provided. It would have been rude to refuse, so I went with
the flow, which included waiting for one of the ladies to
have a very quick swim as she hadn't been able to have a
shower that morning.

The lake was full of little fish. Look hard and you can see them

After a baroque evening, someone has to do the laundry
It has been a bit disconcerting at times, as people would suddenly chip in during a conversation, "Were you on the radio recently?" as I tried to explain what I do in rural Latvia. I was sat outside waiting for lunch when a very friendly lady started chatting and part way through she asked if it was me, she had heard on the radio. We even had some visitors one day who remarked that they didn't need to hear our whole story, the one we usually give because everyone asks, as they'd already heard it on the radio and that was why they were visiting. My new found fame could go to my head, or more likely scurrying for a corner to hide. I'm sure I'll cope and it won't last for long.
A delegate from the conference helping
with the laundry
One of the baroque costumes airing
before being put away. It was rather
warm for such heavy costumes.
Today we had to take a trip into the big town. Ian's card had not been working. When he demonstrated it to the lady at the bank, the ATM swallowed his card, so now he needs a new one. Fortunately it was nearly due for replacement anyway. The reason we went in though was so I could collect some new glasses. They are purple - just for a change. Lol. I think the last three or four pairs have been purple, but as Ian said, purple does suit me. Sorry you will have to wait for pictures, but then they are not that different to the last ones I had, only I can see more clearly.

And because sometimes the pictures can say far more, here are lots of pictures to show you

Another costume

Then there were the field trips of course. The
advantage of my studies focussed on rural
development is that I get to see some lovely
places, all in the name of work. This was at a
Shitake mushroom farm

This young couple have a business growing Sea Buckthorn
which they mainly process for oil, but other products are made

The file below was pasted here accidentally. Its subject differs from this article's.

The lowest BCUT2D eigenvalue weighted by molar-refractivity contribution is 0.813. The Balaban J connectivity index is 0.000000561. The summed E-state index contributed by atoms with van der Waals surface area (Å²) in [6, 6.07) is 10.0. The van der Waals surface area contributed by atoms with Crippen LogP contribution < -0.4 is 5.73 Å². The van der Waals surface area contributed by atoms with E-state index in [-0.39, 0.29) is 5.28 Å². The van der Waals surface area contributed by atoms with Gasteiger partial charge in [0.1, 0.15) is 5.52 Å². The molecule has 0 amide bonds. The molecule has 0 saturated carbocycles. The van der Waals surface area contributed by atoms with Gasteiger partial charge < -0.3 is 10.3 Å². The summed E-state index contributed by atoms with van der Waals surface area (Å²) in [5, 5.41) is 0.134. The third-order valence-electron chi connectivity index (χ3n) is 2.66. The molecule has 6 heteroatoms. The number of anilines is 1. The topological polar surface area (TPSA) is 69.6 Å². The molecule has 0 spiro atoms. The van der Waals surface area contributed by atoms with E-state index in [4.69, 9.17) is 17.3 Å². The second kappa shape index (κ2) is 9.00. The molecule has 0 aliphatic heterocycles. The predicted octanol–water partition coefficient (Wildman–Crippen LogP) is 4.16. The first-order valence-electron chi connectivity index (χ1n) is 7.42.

too so there is no waste.

George is looking quite grown up these days. He looks a little
sad here, maybe he missed me? Not likely!

Finally the path is mown. Here the grass
is growing well, but on the ski hill
where we get most of our hay, it is not
so high.

Not bad for someone who is about to give birth in a few weeks.
Mind you, there have been a few times when she has been told
she had better not give birth until we are both back home and
bless her, she has hung on.

Oh yes! Hay season has begun. Not much of a breather after
a hectic few weeks.

A paddock area cut in preparation for a visit from some
alpacas whose owners want them mated.

Turbjørn showing his displeasure towards Jakobs

That grass was about ankle height when Ian left about two
and a half weeks ago.

Self-seeded Viburnum flowering.

The girls paddock after Ian flail mowed it to cut all the weeds
down that they have left. They are not fond of tall grass, until
it is made into hay fortunately. We think an elk may have
stumbled into the fence as some of the posts were broken.

Aggie has been quite the little madam for me. She was missing
Ian, so now she is making sure he realises she missed him, by
being uppity with him.

Marie the jumper. Maybe we should develop a new sport of
alpaca hurdles

A peaceful view of our land

Sticky-catch fly. I think it needs a nicer name, it's so pretty
but yes, it is sticky too.

Spring is the yellow season, early summer is the purple season

The butterflies have suddenly started appearing this last week

The grapevines are flourishing in the
warmer weather

Even the kiwi is starting to grow. Will
it ever do anything other than grow leaves?
Doubt it. I planted some hardy kiwis that
we bought recently this last week, so
hopefully they will produce something.

Beware, dangerous plants. Seriously! These tomatoes are
just planted in the cage where we put some of our chickens
over winter. Easier than dismantling the whole thing.

My herb bed is flourishing this year

This pain of a cat is sleeping soundly, until a pan rattles then
she thinks it for her. If you come and visit, please do not feed

Beans starting to grow in the greenhouse. These will get
planted out this week on our land and at the nearby camp